Wednesday, October 07, 2009

Todd Willingham - Executed and Innocent

hat tip: Ta-Nehisi Coates

From Nightline


Texas Moratorium Network said...

Sign the petition to Governor Rick Perry and the State of Texas to acknowledge that the fire in the Cameron Todd Willingham case was not arson, therefore no crime was committed and on February 17, 2004, Texas executed an innocent man

We plan to deliver the petition at the 10th Annual March to Abolish the Death Penalty on October 24 in Austin at the Texas Capitol.

The Angry Independent said...

There is nothing conclusive here either way. It was definitely a weak case for the death penalty. This is why I only support the death penalty in cases where the crime was egregious and where the evidence is overwhelming. The evidence was sorely lacking here.

But on the other hand, there are also problems with those who say he's innocent. Just because there were no fire accelerants found in the house doesn't mean that he didn't start the fire. He could still be found guilty of arson. I'm a little surprised they didn't do more conclusive chemical testing.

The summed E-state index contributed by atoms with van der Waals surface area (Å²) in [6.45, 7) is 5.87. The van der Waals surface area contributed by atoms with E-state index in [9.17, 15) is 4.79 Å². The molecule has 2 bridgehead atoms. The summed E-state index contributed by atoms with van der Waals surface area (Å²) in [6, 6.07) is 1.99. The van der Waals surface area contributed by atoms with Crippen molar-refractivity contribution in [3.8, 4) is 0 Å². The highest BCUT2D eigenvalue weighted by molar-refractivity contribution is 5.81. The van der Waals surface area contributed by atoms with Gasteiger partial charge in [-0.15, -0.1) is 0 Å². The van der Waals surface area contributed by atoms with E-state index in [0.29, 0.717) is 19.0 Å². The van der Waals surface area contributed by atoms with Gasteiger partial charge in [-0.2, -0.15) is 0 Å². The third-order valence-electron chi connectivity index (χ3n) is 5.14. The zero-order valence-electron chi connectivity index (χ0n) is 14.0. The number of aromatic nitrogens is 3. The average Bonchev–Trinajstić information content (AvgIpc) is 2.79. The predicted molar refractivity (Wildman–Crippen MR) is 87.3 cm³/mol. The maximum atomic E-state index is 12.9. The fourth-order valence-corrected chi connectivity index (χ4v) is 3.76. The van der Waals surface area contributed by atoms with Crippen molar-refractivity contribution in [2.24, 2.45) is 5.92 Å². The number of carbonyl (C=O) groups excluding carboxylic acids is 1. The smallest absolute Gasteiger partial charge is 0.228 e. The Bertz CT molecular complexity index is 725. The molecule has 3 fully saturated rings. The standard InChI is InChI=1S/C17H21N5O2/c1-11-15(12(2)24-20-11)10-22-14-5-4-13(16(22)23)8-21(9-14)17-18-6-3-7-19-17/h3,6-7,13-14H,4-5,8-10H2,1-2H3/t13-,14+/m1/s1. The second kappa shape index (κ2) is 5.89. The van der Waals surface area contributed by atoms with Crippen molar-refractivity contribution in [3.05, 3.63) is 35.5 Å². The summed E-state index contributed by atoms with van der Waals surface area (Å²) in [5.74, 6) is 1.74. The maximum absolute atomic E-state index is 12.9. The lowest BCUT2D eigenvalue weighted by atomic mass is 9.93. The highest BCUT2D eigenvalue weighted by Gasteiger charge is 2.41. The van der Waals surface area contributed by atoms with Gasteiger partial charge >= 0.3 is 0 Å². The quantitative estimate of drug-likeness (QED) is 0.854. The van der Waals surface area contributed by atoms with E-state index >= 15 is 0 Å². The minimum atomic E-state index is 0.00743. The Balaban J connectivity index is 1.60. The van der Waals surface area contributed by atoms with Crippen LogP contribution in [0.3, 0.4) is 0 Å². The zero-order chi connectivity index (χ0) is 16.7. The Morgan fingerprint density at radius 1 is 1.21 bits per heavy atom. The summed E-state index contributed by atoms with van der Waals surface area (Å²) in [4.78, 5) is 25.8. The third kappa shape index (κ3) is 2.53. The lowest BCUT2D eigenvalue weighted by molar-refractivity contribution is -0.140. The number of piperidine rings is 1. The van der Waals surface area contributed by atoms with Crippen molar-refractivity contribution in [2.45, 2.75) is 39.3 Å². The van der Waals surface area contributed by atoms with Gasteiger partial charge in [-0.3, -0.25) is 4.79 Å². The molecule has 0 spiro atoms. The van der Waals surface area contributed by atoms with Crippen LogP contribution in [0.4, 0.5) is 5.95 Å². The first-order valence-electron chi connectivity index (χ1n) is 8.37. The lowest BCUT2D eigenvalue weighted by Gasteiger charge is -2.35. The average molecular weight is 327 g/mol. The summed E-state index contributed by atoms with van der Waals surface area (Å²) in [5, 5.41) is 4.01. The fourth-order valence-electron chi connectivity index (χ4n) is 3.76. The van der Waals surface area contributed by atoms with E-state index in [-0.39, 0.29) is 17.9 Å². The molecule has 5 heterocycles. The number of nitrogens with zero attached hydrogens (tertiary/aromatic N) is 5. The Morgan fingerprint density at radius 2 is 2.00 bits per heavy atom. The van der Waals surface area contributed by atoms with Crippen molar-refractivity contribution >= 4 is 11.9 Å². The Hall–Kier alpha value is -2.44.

Also, the critics....the experts who are looking over the original report....didn't have the opportunity to actually examine the scene first hand or conduct a thorough separate investigation. Cases like this are very much hands on....and when there is doubt, a lot of weight has to go to those who were actually there.

But I have to say that the prosecutor is a little crazy.

This is one of those cases where the truth may never be known.

Andre said...

@ Tex: No offense, but if you think a march...ANY kind of march will curb the madness going on in your state with this death penalty nonsense, think again. This isn't a diss to your movement. I've just never been a believer in marches and rallies. They're so 1963.

But to address the post specifically: I can't believe the lame defense Judge Jackson offered for the verdict was virtually unchallenged. I have to believe the lawyers involved (and perhaps the folks over in the appellate court) were looking to score points with each other. Because there is NO WAY the judge's ruling could've avoided scrutiny the way it did unless people were in cohoots with one another.

The Texas judicial system. Hard at work.